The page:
Cirrus Clouds; Study of Microphyscial Properties and Their Seasonal & Temperature Dependence in the Tropics and Mid-latitudes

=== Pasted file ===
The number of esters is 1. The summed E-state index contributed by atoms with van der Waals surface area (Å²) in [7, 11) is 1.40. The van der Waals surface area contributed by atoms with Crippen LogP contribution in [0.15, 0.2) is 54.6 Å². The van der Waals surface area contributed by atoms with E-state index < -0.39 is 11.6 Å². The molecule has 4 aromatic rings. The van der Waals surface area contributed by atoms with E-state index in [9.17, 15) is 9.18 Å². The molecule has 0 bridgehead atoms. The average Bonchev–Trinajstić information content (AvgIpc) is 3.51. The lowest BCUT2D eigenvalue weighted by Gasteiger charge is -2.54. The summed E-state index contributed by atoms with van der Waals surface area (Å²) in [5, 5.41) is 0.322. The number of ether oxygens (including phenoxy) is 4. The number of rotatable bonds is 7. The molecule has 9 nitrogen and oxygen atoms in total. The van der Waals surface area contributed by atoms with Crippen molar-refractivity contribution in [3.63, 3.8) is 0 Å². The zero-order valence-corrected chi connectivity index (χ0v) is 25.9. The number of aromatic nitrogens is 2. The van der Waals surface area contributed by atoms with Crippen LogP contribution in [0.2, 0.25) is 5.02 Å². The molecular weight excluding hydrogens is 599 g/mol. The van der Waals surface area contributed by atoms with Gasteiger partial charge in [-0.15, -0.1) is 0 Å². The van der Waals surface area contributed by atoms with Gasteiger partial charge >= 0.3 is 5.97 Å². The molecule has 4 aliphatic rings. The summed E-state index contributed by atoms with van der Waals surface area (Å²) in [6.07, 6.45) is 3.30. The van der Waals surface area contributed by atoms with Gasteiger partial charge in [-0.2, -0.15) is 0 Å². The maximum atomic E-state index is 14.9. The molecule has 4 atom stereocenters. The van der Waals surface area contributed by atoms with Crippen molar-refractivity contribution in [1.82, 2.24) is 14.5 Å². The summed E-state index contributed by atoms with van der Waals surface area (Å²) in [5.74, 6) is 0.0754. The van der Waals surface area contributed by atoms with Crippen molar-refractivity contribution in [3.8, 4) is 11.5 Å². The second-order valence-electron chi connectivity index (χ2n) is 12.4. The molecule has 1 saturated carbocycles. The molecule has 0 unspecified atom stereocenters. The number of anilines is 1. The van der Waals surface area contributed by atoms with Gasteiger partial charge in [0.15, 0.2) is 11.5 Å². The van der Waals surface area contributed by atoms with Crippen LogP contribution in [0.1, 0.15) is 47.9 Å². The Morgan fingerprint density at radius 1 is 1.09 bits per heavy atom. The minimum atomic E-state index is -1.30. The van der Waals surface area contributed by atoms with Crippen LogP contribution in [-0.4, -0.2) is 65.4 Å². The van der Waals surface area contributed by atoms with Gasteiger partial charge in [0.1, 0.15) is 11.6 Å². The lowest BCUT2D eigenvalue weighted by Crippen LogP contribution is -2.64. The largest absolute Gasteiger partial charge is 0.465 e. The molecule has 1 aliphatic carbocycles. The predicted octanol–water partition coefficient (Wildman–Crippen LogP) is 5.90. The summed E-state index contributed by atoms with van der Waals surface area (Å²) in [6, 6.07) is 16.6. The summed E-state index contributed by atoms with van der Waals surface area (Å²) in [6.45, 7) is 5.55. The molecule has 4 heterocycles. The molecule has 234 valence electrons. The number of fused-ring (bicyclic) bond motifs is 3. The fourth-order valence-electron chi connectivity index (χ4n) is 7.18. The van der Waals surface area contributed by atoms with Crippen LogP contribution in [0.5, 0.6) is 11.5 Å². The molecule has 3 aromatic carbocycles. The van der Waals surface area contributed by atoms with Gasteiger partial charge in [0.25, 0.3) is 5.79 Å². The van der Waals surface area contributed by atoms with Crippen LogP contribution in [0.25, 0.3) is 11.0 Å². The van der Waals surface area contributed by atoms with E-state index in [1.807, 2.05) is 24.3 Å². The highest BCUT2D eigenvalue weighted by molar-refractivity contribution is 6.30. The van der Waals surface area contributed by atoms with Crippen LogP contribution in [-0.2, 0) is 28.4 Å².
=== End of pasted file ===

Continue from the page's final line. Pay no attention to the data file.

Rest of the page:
Abstract: Cirrus clouds are high-level ice clouds covering ≈ 30% of Earth’s surface. The cirrus clouds ice crystals can be formed by heterogeneous or homogeneous nucleation, where temperatures for heterogeneous nucleation was set to -38 - -30 °C and for homogeneous nucleation below -42 °C. The study will focus on microphysical properties of cirrus clouds in the tropics, 0-30°, and the mid-latitudes, 30-60°, since diﬀerent cirrus types dominate each respective region. The report is based on cirrus measurements from the satellites Cloudsat and CALIPSO. The dataset DARDAR (liDAR/raDAR) processes the satellite data, giving access to the microphysical parameters ice water content (IWC), ice crystal ICER (ICER) and ice crystal number concentration (ICNC). A cirrus ﬁlter, was applied to ensure solely cirrus clouds being studied and the data was averaged to monthly values. The data ranged from year 2008 to 2016. The data revealed clear seasonal patterns for the vast majority of the microphysical parameters. In the tropics, ICER, ICNC 100 and IWC co-vary with temperature. ICNC 5 and 25 have opposite variations compared to temperature. An unexpected result in the Tropics was that the northern hemisphere (NH) and southern hemisphere (SH) had a similar seasonal variation in temperature, both with peaks during the NH summer. The midlatitudes corresponded to lower values and warmer temperatures, compared to the tropics. In addition, the correlations with temperature were lower for the mid-latitudes. An unexpected ﬁnding in the mid-latitudes was that an increase in IWC did not correspond to a larger ICER. For ICNC 5 and 25 the values were higher for clouds classiﬁed as homogeneous than for those classiﬁed as heterogeneous, in contrast to the other parameters. Higher concentrations of smaller particles in homogeneous clouds is anticipated, since large crystals are expected in heterogeneous clouds. Overall, ICER showed the strongest temperature dependence followed by ICNC 100, particularly during boreal autumn season. IWC did not seem particularly temperature dependent. This study will aid the understanding of cirrus clouds, their structure and their climate eﬀect. The study is part of a larger project investigating the eﬀect of volcanic aerosols on cirrus clouds.
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